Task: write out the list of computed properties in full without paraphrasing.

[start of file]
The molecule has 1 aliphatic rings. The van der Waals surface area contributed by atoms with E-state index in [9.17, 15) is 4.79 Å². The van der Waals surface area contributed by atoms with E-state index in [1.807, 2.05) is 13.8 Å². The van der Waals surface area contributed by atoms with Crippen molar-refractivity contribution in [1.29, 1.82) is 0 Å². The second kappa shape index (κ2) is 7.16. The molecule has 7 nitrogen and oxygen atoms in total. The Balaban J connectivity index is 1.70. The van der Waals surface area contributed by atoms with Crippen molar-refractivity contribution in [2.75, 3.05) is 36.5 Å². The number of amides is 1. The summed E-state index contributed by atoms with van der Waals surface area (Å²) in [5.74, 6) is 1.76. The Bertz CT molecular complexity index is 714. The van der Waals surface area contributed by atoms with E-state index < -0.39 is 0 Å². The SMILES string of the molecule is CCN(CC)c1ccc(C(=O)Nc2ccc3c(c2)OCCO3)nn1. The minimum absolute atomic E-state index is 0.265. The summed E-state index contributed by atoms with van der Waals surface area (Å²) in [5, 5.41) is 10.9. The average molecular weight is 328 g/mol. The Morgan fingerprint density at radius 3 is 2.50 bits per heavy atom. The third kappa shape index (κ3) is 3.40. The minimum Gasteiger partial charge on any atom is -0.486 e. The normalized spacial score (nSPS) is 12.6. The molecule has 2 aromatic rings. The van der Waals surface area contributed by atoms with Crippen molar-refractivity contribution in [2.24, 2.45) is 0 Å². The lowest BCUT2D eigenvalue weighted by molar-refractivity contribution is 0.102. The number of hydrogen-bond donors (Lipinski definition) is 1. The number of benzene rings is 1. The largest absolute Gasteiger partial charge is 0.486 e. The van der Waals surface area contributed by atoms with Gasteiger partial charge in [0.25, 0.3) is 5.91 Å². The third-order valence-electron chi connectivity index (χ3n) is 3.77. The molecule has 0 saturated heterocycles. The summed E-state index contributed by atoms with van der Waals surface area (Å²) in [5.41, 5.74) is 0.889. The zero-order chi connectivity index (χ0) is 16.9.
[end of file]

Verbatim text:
The molecule has 1 aliphatic rings. The van der Waals surface area contributed by atoms with E-state index in [9.17, 15) is 4.79 Å². The van der Waals surface area contributed by atoms with E-state index in [1.807, 2.05) is 13.8 Å². The van der Waals surface area contributed by atoms with Crippen molar-refractivity contribution in [1.29, 1.82) is 0 Å². The second kappa shape index (κ2) is 7.16. The molecule has 7 nitrogen and oxygen atoms in total. The Balaban J connectivity index is 1.70. The van der Waals surface area contributed by atoms with Crippen molar-refractivity contribution in [2.75, 3.05) is 36.5 Å². The number of amides is 1. The summed E-state index contributed by atoms with van der Waals surface area (Å²) in [5.74, 6) is 1.76. The Bertz CT molecular complexity index is 714. The van der Waals surface area contributed by atoms with E-state index < -0.39 is 0 Å². The SMILES string of the molecule is CCN(CC)c1ccc(C(=O)Nc2ccc3c(c2)OCCO3)nn1. The minimum absolute atomic E-state index is 0.265. The summed E-state index contributed by atoms with van der Waals surface area (Å²) in [5, 5.41) is 10.9. The average molecular weight is 328 g/mol. The Morgan fingerprint density at radius 3 is 2.50 bits per heavy atom. The third kappa shape index (κ3) is 3.40. The minimum Gasteiger partial charge on any atom is -0.486 e. The normalized spacial score (nSPS) is 12.6. The molecule has 2 aromatic rings. The van der Waals surface area contributed by atoms with Crippen molar-refractivity contribution in [2.24, 2.45) is 0 Å². The lowest BCUT2D eigenvalue weighted by molar-refractivity contribution is 0.102. The number of hydrogen-bond donors (Lipinski definition) is 1. The number of benzene rings is 1. The largest absolute Gasteiger partial charge is 0.486 e. The van der Waals surface area contributed by atoms with Gasteiger partial charge in [0.25, 0.3) is 5.91 Å². The third-order valence-electron chi connectivity index (χ3n) is 3.77. The molecule has 0 saturated heterocycles. The summed E-state index contributed by atoms with van der Waals surface area (Å²) in [5.41, 5.74) is 0.889. The zero-order chi connectivity index (χ0) is 16.9.